Bamboo as a textile is a bad idea due to the significant chemical use in its production.

There is no official grading system for the quality of bamboo used in flooring or furniture so quality-control of a final product may also be an issue. You can look for the FSC logo on a bamboo product which will mean that it has come from a more sustainable source.

Conclusion

Whilst there will always be an impact with using natural resources, it’s important to understand the relative impact each material has so we can limit or even mitigate the environmental costs. So, is bamboo sustainable? Well, it can be and where you are on the planet is a big factor. The use of bamboo in western countries may ease the rate of destruction of the rainforest in South America. But if all it does is shift the deforestation to other places on the planet, then there is no real benefit. As with any natural resource, it needs proper management otherwise it will become no different to the hardwood forests.

Discover ideas for using bamboo plants in your interiors from our blog post artificial bamboo tree inspiration.

Add a new dimension with trailing plants

Trailing plants are a great solution for adding greenery when space is a premium. Most plants can be suspended in hanging baskets or placed on a shelf such as the herbs and succulents featured in Floresy’s collaboration at Aneto Deli. But for a more wild, botanical look, why not try a trailing plant instead? Trailing plants will bring a softness – or even some wildness – to your interior decor.

trailing plants hanging from ceiling in a scandi bedroom

Trailing plants can be is displayed in the smallest of spaces whist not taking up valuable floor space.

A trailing plant hanging from the ceiling will emphasise the height of a ceiling. Also, placing a trailing plant on a high shelf will likewise emphasise the expanse of a wall. Conversely, where the ceiling height is disproportionate to the size of the room an array of trailing plants will lower the effective height of a ceiling. This eatery – Hammer & Tong 412 in Melbourne – does just that to create a more intermate setting.

Ceiling hanging trailing plants

Hammer & Tong 412 in Melbourne uses hanging vines to create a more intimate atmosphere.

How to display trailing plants

Hanging baskets

Long before living walls, there were hanging baskets. For the classic cottage garden look, it is hard to beat a traditional basket stuffed full of colourful flowers such as fuschias and lobelias. Perfect for an English pub garden.

trailing fuchsia in a hanging basket

An unashamed display of trailing fuchsia in a hanging basket. Photo: Pinterest

For indoors, a retro revival is the macrame or crochet hanging basket such as this plant hanger from Modern Macrame. Slip the potted plant inside the knotted rope hanger –  make sure the pot is attractive too. Most hangers of this style allow two or three plants to be stacked on top of each other and even small or low-level plants can be used to add height to an interior scheme.

Macrame plant hanger for trailing plants

Even small plants can add height using a plant hanger.

Trailing plants on shelves

Shelves will allow you to show the length of any trailing plant off to its maximum effect. In this display, the long, graceful plants balance the boxiness of the small display shelves. The trailing leaves break up the structured lines of the boxes. The images of the still life and green bird all contribute to the botanical theme.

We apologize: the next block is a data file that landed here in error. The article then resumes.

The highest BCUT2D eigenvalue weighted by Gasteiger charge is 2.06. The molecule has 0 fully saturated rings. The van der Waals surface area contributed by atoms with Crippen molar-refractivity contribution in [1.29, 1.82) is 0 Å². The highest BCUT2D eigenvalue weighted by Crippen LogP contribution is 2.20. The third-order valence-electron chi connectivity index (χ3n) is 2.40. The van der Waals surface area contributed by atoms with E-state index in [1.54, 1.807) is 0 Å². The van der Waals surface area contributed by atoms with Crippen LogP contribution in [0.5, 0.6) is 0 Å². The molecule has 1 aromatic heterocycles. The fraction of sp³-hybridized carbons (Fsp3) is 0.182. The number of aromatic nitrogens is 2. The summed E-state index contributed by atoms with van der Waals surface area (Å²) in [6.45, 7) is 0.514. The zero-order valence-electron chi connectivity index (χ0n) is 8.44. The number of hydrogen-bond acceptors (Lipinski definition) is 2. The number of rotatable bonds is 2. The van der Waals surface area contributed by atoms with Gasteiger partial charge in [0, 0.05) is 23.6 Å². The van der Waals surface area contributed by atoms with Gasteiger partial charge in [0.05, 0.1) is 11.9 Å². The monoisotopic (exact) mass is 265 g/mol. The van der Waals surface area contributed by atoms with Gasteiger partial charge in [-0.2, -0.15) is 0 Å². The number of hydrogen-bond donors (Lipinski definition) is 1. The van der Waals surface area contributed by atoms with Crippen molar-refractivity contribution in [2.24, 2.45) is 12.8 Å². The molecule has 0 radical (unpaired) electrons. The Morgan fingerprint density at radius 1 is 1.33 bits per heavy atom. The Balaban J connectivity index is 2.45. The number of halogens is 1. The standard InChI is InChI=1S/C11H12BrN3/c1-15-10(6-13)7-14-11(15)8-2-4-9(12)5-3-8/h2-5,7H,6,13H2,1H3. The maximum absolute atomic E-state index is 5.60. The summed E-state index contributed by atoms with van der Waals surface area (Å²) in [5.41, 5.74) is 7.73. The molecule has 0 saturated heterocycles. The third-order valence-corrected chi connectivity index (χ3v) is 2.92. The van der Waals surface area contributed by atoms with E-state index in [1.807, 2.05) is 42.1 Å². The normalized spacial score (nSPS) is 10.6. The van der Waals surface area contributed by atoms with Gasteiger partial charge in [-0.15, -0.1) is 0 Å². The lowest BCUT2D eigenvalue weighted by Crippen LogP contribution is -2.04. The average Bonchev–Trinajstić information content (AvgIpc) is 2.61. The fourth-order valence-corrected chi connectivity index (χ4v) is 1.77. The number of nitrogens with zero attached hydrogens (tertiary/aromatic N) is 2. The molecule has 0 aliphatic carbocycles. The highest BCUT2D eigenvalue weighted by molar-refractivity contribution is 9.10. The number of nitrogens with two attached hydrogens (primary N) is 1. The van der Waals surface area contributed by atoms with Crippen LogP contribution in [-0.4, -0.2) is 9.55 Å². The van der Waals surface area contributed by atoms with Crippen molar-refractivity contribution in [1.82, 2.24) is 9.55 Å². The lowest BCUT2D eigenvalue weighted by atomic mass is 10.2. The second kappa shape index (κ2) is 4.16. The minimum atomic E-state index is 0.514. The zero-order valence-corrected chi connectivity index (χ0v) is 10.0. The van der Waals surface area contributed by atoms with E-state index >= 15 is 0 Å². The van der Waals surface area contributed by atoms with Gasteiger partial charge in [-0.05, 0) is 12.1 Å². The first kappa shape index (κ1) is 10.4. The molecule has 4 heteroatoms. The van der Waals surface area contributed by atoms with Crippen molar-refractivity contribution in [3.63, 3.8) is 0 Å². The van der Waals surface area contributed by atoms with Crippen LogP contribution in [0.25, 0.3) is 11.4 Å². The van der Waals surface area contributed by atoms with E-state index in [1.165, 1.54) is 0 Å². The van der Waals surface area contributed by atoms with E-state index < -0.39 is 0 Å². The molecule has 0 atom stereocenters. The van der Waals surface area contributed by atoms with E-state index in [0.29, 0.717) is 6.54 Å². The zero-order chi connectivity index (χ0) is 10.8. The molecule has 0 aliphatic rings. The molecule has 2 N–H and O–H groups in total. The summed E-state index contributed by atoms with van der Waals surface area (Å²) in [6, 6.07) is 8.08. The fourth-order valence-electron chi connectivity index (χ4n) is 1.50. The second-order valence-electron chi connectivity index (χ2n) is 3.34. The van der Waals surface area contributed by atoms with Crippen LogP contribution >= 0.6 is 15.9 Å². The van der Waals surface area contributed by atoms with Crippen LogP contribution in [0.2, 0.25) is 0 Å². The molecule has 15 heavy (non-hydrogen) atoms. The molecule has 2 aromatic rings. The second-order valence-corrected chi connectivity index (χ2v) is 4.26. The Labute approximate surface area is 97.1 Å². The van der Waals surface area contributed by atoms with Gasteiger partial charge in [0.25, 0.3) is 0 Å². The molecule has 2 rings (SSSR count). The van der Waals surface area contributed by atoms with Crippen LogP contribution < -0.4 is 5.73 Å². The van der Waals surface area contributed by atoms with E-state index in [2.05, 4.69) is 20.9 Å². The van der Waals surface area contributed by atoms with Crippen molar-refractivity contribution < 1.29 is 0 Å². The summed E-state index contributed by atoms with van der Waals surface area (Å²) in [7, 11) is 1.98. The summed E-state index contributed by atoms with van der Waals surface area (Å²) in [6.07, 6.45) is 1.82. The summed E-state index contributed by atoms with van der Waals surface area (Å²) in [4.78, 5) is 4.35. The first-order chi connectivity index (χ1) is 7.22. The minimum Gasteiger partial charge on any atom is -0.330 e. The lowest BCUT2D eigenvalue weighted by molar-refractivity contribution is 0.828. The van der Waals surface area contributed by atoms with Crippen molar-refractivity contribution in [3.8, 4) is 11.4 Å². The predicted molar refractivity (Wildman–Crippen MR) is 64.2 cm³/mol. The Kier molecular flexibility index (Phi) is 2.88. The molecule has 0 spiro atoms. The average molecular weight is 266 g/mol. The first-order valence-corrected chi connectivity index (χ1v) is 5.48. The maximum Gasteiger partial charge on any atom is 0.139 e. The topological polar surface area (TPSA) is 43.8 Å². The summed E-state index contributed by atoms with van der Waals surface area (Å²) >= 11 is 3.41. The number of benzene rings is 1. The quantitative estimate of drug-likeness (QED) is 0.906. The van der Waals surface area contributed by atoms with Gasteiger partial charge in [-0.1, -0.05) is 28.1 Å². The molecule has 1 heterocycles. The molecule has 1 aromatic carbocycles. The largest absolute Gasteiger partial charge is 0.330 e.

Trailing plants on display box shelves artificial plants

Trailing plants on display box shelves

Here, the Hotel Armour use a dense display of trailing and upright plants to create a rich and vibrant look. The trailing leaves from one shelf spill over the plants on the shelf below. The display uses only a few varieties of plants and only foliage to slightly tame this otherwise wild look.

 

Trailing plants as living wall artificial plants

Hotel Amour creates their take on a living wall using selves and trailing plants. Photo by LostNCheeseland on Flickr

Window boxes

 

 

Trailing plants in a window box

Trailing plants in an old-school window box

Get the look with Floresy products

Floresy stock a wide selection of plants suitable for creating a hanging display. Products, such as this Ivy or Hedera, is a great choice for a more traditional theme and can be used inside or outside. Floresy makes ivy in two leaf styles – this long green 130cm product as shown below – or a white/green variegated leaf ivy.

long green ivy artificial plant trailing plant by Floresy

Artificial long green trailing ivy 130cm by Floresy

Succulents are very on trend. Try smaller plants in a hanging display such as these succulents in dark grey pots. These would work well in a contemporary or understated interior theme because of their neutral asthetic.

artificial succulents mix in dark grey pot

Artificial succulent mix in contemporary dark grey pots

A popular choice of trailing plant to display on a shelf is this variety of succulent. The Schlumbergera Truncata Floresy plant product comes in white ceramic pots and is the perfect length to add to an existing shelf because it isn’t too long. They will look great as a display at a reception desk area.  

succulent in ceramic pot cactus artificial

Succulent in ceramic pot cactus

 

This trailing succulent is known as the ‘fishhook’ plant or banana vine however its Latin name is Senecio radicans. Its tangle of leaves works well in any botanical theme whereas its length is perfect for display on a shelf or suspended.

Artificial succulent plant trailing plant banana vine

Artificial succulent fishhook or banana vine by Floresy

 

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Houseplant trend continues with IKEA display at Chelsea

The houseplant trend continues as the RHS Chelsea Flower Show hosted IKEA’s home office display at this year’s show. The stand in the Discovery area of the Pavillion was a collaboration between IKEA and Indoor Garden Design.

Chelsea flower show houseplants ikea display